Words: Simon O'Hagan | Date:
Percy Stallard and the birth of British road racing
The name Percy Stallard reeks of good old-fashioned Britishness. He sounds like he might have been a Spitfire pilot, or a star of music-hall, or maybe an explorer. Stallard was indeed a hero. He was a hero of cycling, but of a very surprising sort.
Stallard was a rebel, a pioneer, a moderniser, and a liberator. More than half a century on from his heyday, all of us who love cycling are in his debt. He did things we probably didn’t realise even needed doing, and in the process he freed the sport from the dead hand of conservatism that had ruled it for so long. He brought style, vision, and enlightenment to cycling where once there had only been dogma, insularity, and dowdy black alpaca jackets.
Above all, Stallard showed British cycling the way things were done on the Continent – and that we could do things that way too. In that sense he wasn’t nearly as British as his name implied. If Stallard had been around today he would undoubtedly have been a Rapha man.
The early summer of 1942 was Stallard’s finest hour. It occurred not on a Second World War battlefield – as a cycle mechanic he was required to remain in England in what was termed a reserved occupation – but on a 59-mile stretch of road between the Welsh town of Llangollen and Wolverhampton. Here, on June 7, a cycle race took place that in official eyes amounted to nothing less than sacrilege – an act of defiance that would tear cycling apart. But it was also an act of rescue – and Stallard was its inspiration and leading protagonist. The British League of Racing Cyclists was born.
“You could identify a Leaguer by his roadman’s position on the bike, his continental equipment, his preference for derailleur gears, a Campag if possible, a flashy Italian road jersey and dark glasses.”
It is hard to believe now that until Stallard came along, massed-start races on public roads were banned in Britain. If you were a racing cyclist you either raced on a track, or in time-trials. British cycling’s governing body, the National Cycling Union, had rules about it – and that was that.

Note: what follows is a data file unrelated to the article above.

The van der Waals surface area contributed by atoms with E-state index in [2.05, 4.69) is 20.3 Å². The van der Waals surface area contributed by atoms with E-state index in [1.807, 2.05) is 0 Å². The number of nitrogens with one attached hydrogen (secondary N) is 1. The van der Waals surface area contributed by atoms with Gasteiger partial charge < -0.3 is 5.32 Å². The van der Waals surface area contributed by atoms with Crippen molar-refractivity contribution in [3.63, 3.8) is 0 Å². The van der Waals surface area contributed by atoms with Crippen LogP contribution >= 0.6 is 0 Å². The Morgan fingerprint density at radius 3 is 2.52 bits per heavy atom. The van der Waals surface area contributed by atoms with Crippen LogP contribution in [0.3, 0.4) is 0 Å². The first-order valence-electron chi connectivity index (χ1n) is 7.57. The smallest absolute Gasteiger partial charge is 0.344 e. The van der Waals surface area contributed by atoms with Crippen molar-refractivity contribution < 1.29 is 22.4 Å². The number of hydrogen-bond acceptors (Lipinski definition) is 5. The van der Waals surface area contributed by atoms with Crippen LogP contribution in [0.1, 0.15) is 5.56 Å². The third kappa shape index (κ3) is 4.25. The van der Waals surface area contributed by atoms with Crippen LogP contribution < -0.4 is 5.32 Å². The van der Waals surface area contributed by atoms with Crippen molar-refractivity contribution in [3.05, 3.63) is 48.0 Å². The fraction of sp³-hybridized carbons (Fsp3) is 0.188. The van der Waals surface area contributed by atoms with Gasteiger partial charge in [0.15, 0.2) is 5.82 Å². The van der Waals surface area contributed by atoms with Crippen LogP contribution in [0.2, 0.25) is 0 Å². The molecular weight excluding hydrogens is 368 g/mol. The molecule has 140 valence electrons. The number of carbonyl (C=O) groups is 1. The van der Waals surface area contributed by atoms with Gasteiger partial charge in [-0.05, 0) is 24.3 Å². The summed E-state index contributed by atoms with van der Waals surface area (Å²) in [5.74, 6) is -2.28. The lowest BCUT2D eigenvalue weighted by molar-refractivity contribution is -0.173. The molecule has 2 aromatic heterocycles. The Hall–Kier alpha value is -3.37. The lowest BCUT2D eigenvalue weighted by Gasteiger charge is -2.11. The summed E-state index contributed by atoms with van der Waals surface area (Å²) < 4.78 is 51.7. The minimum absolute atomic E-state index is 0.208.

Come the 1930s, however, and British cycling was discovering how cyclists competed on the Continent. Stallard came back from taking part in overseas road events having seen for himself what the British version of the sport was sadly lacking. The Tour de France was the ultimate in racing on public roads, and the glamour, excitement and sheer scale of it had Stallard and others demanding why they couldn’t have cycling like that in Britain.
Repeated requests to the NCU for massed-start rides on public roads came to nothing, the NCU arguing that if cyclists started competing in such a way then the Government might ban the sport entirely. But it also felt threatened by the fledgling League, and it didn’t like Stallard. It wasn’t going to budge. So Stallard and those who had rallied to his cause went it alone. “I wasn’t a rebel,” Stallard would say years later. “I was fulfilling a need.”
Maybe – but the Llangollen-Wolverhampton race opened up a catastrophic fault line in British cycling. The NCU tried to ban those who had ridden in it. Cycling clubs were split down the middle – between those who wanted to abide by the NCU and those who wanted to join the great British League adventure. Time-triallists would infiltrate road races and spit at the men of the League.
Growing up in thrall to the Tour de France, Robinson was very much on the side of the League, “and I never liked time trials anyway”. Leaguers had a style that appealed to Robinson. “You’d be out there with your musette on your back, your spare tyre over your shoulder, and your coloured jersey. You rode like the Continentals did.”
In a wonderful new cycling memoir, One More Kilometre and We’re In The Showers, Tim Hilton explains why the Leaguer of the 1950s stood out: “You could identify a Leaguer by his roadman’s position on the bike, his continental equipment, his preference for derailleur gears, a Campag if possible, a flashy Italian road jersey and dark glasses. Unlike more traditional cyclists, a Leaguer was likely to be a (modern) jazz fan, would frequent coffee bars, might go out with a girl from the local art school, was a snappy dresser on and off the bike, and had no respect for the culture of touring and youth hostelling. Something else made a difference between the Leaguers and traditional cyclists. They were so good!”
On retirement from competition Stallard managed UK teams in races abroad, and ran a cycle shop in Wolverhampton that was a focal point for Midlands cycling. He died in 2001, aged 92.
Percy Stallard’s legacy is everywhere that a UK road race takes place. So next time you line up at the start, spare a thought for him. “Up the League!”